(see Section \ref{Sect:arith_geo}). Then, for each pair $(a,l)$ in the final
list, fill in the remaining knapsack capacity $c-g_{|L|}(a,l)$ with at most $%
k-l$ small items, by using algorithm $H^{\frac{1}{2}}$ for kKP \cite%
{Caprara:1998:NFP}. These small items yield total profit $%
P^{H}(c-g_{|L|}(a,l),k-l)$. By inequality (\ref{Eq:ineq}) and by definition
of small items, we have
\begin{equation}
P^{H}(c-g_{|L|}(a,l),k-l)+\varepsilon P^{H}\geq OPT(c-g_{|L|}(a,l),k-l),
\label{eq:ineqFPTAS}
\end{equation}
where $OPT(c-g_{|L|}(a,l),k-l)$ is the optimal solution value obtained by
using at most $k-l$ small items and knapsack capacity $c-g_{|L|}(a,l)$. The
approximate solution, a combination of large and small items, is chosen to
yield profit $P$, where
\begin{equation*}
P=\max_{(a,l)}\left\{ a+P^{H}(c-g_{|L|}(a,l),k-l)\right\}
\end{equation*}
By inequality (\ref{eq:ineqFPTAS}) and since our algorithms considers all
the ``interesting'' pairs $(a,l)$ with $1-O(\varepsilon )$ loss, it is easy
to verify that $P$ is $1-O(\varepsilon )$ times the optimal solution.
To summarize, the steps of the FPTAS are as follows.
\begin{enumerate}
\item[(S-1)] Partition the set of items into ``large'' and ``small''. Apply
the Serial Geometric \& Arithmetic rounding technique to the set of large
items. Apply the Parallel Arithmetic \& Geometric rounding technique to the
set of small items.
\item[(S-2)] Solve for the ``large'' items using dynamic programming:
generate a list of all ``interesting'' feasible combinations $(a,l)$ of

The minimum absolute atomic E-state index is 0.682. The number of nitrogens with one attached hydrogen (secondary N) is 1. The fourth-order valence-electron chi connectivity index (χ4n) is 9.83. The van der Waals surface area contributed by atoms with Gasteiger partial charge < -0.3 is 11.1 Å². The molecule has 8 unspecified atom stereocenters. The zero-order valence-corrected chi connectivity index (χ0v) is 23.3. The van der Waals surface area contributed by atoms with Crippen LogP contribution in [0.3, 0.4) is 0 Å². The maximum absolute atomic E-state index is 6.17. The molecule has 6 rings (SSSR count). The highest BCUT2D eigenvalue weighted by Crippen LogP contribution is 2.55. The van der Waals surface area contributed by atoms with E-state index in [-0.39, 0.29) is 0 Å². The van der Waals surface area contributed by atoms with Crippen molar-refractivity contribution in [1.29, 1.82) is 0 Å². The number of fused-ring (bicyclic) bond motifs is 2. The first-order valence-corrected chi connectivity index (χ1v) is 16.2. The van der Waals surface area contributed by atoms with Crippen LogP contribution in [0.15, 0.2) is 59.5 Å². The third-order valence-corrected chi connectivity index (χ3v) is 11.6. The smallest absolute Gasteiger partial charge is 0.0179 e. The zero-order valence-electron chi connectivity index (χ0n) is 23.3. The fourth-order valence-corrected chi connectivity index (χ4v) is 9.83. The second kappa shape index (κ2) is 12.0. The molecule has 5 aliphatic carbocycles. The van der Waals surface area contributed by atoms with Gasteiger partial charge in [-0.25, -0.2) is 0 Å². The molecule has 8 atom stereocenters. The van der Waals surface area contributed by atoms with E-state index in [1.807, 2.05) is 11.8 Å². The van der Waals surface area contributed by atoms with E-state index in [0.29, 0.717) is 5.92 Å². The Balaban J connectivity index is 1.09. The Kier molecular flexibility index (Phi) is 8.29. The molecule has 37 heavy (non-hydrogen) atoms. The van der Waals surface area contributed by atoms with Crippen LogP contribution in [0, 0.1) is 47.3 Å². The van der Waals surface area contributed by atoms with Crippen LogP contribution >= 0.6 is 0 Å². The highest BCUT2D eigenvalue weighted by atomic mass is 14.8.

profit $a$ and number $l$ of selected large items.
\item[(S-3)] For each pair $(a,l)$ in the final list, fill in the knapsack
by applying algorithm $H^{\frac{1}{2}}$ with the reduced set small items.
\item[(S-4)] Return the best found solution.
\end{enumerate}
Step (S-1) can be performed in $O(n)$ time. Step (S-2) takes $%
O(1/\varepsilon ^{5})$ time. Algorithm $H^{\frac{1}{2}}$ applied to the
reduced set of small items runs in $O(k/\varepsilon )$ time \cite%
{Caprara:1998:NFP}. In step (S-3) the algorithm considers $O(1/\varepsilon
^{3})$ pairs, for each one performing operations that require $%
O(k/\varepsilon )$ time. It follows that the overall running time of the
algorithm is $O(n+k/\varepsilon ^{4}+1/\varepsilon ^{5})$. The space
complexity has a bound of $O(n+1/\varepsilon ^{4})$, since the space
required by the dynamic programming is $O(\lambda ^{2}\beta )$ where $%
\lambda =O(1/\varepsilon )$ and $\beta =O(1/\varepsilon ^{2})$.
\begin{theorem}
There is a fully polynomial time approximation scheme for the k-item
knapsack problem requiring $O(n+k/\varepsilon ^{4}+1/\varepsilon ^{5})$ time
and $O(n+1/\varepsilon ^{4})$ space.
\end{theorem}
\paragraph{Acknowledgments.}
Thanks are due to Klaus Jansen for introducing us to the k-item Knapsack
Problem. We are grateful to the referees who pointed out some mistakes in
the early version of this paper.
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\end{document}